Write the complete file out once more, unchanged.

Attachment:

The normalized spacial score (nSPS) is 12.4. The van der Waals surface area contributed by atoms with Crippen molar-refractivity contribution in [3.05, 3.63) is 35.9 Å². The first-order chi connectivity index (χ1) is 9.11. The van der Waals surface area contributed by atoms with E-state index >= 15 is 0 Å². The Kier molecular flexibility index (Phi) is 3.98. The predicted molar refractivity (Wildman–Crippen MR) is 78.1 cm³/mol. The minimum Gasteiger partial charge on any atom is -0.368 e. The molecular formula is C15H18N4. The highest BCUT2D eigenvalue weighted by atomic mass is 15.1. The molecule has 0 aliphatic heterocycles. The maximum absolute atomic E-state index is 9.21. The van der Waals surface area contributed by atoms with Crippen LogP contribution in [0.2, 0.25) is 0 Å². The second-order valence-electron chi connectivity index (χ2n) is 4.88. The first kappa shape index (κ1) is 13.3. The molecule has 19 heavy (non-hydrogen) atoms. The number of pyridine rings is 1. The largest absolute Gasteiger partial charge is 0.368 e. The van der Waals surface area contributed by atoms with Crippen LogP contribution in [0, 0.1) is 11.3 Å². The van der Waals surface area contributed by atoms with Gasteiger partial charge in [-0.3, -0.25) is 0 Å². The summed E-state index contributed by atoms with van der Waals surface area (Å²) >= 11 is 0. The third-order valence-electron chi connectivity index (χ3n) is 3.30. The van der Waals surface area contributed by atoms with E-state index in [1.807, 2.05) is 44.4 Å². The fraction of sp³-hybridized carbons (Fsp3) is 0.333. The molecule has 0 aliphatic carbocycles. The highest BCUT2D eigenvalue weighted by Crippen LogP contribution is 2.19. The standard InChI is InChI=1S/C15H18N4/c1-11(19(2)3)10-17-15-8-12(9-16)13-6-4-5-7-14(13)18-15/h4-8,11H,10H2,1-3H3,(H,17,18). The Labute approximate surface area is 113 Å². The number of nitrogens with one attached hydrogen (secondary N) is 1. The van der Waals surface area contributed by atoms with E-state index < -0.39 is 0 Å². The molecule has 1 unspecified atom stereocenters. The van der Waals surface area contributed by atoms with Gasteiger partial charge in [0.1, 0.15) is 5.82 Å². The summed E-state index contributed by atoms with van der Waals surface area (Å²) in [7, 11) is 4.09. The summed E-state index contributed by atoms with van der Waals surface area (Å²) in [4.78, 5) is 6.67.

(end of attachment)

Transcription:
The normalized spacial score (nSPS) is 12.4. The van der Waals surface area contributed by atoms with Crippen molar-refractivity contribution in [3.05, 3.63) is 35.9 Å². The first-order chi connectivity index (χ1) is 9.11. The van der Waals surface area contributed by atoms with E-state index >= 15 is 0 Å². The Kier molecular flexibility index (Phi) is 3.98. The predicted molar refractivity (Wildman–Crippen MR) is 78.1 cm³/mol. The minimum Gasteiger partial charge on any atom is -0.368 e. The molecular formula is C15H18N4. The highest BCUT2D eigenvalue weighted by atomic mass is 15.1. The molecule has 0 aliphatic heterocycles. The maximum absolute atomic E-state index is 9.21. The van der Waals surface area contributed by atoms with Crippen LogP contribution in [0.2, 0.25) is 0 Å². The second-order valence-electron chi connectivity index (χ2n) is 4.88. The first kappa shape index (κ1) is 13.3. The molecule has 19 heavy (non-hydrogen) atoms. The number of pyridine rings is 1. The largest absolute Gasteiger partial charge is 0.368 e. The van der Waals surface area contributed by atoms with Crippen LogP contribution in [0, 0.1) is 11.3 Å². The van der Waals surface area contributed by atoms with Gasteiger partial charge in [-0.3, -0.25) is 0 Å². The summed E-state index contributed by atoms with van der Waals surface area (Å²) >= 11 is 0. The third-order valence-electron chi connectivity index (χ3n) is 3.30. The van der Waals surface area contributed by atoms with E-state index in [1.807, 2.05) is 44.4 Å². The fraction of sp³-hybridized carbons (Fsp3) is 0.333. The molecule has 0 aliphatic carbocycles. The highest BCUT2D eigenvalue weighted by Crippen LogP contribution is 2.19. The standard InChI is InChI=1S/C15H18N4/c1-11(19(2)3)10-17-15-8-12(9-16)13-6-4-5-7-14(13)18-15/h4-8,11H,10H2,1-3H3,(H,17,18). The Labute approximate surface area is 113 Å². The number of nitrogens with one attached hydrogen (secondary N) is 1. The van der Waals surface area contributed by atoms with E-state index < -0.39 is 0 Å². The molecule has 1 unspecified atom stereocenters. The van der Waals surface area contributed by atoms with Gasteiger partial charge in [0.1, 0.15) is 5.82 Å². The summed E-state index contributed by atoms with van der Waals surface area (Å²) in [7, 11) is 4.09. The summed E-state index contributed by atoms with van der Waals surface area (Å²) in [4.78, 5) is 6.67.